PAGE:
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Thaw is the period when the snow and ice melt, at the end of the winter, in cold climates.

A special thaw, outside normal season, is January thaw.

January thaw

The January thaw is an observed but unexplained temperature rise in mid-winter found in mid-latitude North America.

Sinusoidal estimates of expected temperatures, for northern locales, usually place the lowest temperatures around January 23 and the highest around July 24, and provide fairly accurate estimates of temperature expectations. Actual average temperatures in North America usually significantly differ twice over the course of the year:

  • Mid-autumn temperatures tend to be warmer than predicted by the sinusoidal model, creating the impression of extended summer warmth known as Indian summer.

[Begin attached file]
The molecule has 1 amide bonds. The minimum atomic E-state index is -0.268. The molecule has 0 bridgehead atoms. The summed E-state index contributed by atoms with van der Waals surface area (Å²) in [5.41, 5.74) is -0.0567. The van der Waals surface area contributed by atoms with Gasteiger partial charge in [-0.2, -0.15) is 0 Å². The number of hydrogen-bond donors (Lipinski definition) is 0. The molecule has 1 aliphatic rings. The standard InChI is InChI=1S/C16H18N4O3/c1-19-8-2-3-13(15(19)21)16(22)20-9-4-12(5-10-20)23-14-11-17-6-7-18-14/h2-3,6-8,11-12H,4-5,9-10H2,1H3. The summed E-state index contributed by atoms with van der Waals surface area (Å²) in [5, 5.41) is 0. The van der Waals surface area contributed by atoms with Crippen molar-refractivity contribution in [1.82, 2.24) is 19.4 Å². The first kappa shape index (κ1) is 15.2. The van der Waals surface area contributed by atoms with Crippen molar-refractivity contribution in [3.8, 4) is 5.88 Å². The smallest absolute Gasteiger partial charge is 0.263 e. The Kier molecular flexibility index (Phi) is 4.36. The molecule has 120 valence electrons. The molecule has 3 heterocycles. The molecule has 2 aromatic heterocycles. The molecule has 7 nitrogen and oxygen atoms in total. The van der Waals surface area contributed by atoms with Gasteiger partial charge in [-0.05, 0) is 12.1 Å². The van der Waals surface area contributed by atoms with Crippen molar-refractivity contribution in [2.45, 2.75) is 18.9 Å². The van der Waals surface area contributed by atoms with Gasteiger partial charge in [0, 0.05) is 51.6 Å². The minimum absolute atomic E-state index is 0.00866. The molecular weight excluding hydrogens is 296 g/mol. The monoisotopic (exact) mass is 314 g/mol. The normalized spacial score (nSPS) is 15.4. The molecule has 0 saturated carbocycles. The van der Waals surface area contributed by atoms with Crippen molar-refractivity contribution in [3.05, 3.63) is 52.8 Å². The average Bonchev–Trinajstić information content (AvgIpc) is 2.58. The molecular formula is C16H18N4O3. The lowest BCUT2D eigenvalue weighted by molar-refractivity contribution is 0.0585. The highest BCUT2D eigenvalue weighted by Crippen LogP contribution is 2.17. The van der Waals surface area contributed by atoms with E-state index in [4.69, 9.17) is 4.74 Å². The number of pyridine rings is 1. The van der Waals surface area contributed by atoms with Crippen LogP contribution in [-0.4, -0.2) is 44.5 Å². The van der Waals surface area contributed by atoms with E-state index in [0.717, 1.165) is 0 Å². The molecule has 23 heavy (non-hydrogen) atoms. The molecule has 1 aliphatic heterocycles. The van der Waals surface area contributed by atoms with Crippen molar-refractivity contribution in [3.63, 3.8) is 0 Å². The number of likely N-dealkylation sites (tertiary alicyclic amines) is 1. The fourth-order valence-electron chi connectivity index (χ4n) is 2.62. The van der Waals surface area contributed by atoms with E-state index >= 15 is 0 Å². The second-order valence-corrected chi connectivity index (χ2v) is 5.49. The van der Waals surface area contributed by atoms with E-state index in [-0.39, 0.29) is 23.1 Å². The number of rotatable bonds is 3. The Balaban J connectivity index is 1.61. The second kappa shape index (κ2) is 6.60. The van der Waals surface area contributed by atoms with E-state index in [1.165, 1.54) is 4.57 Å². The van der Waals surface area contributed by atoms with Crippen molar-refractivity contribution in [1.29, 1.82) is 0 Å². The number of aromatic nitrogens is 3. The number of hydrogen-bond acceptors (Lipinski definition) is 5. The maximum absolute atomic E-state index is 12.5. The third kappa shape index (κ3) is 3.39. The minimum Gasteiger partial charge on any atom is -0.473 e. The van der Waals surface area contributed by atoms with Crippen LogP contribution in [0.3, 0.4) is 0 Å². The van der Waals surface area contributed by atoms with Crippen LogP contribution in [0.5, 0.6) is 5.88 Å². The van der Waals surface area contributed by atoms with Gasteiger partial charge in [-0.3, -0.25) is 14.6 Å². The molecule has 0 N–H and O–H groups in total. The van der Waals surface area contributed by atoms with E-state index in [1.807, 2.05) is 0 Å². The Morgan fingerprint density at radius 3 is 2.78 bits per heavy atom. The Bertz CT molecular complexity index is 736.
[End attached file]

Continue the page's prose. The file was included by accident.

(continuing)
• For five days around January 25, temperatures are usually significantly warmer than predicted by the sinusoidal estimate, and also warmer than neighboring temperatures on both sides.

During this "thaw" period, usually lasting for about a week, temperatures are generally about 10 °F (6 °C) above normal. This varies from year to year, and temperatures fluctuate enough that such a rise in late-January temperature would be unremarkable; what is remarkable (and unexplained) is the tendency for such rises to occur more commonly in late January than in mid-January or early February, which sinusoidal estimates have to be slightly warmer.

In some regions (such as northern Canada) this phenomenon will not be manifest as a "thaw" in the technical sense, since temperatures will remain below freezing.

The January thaw is believed to be a weather singularity.

See also

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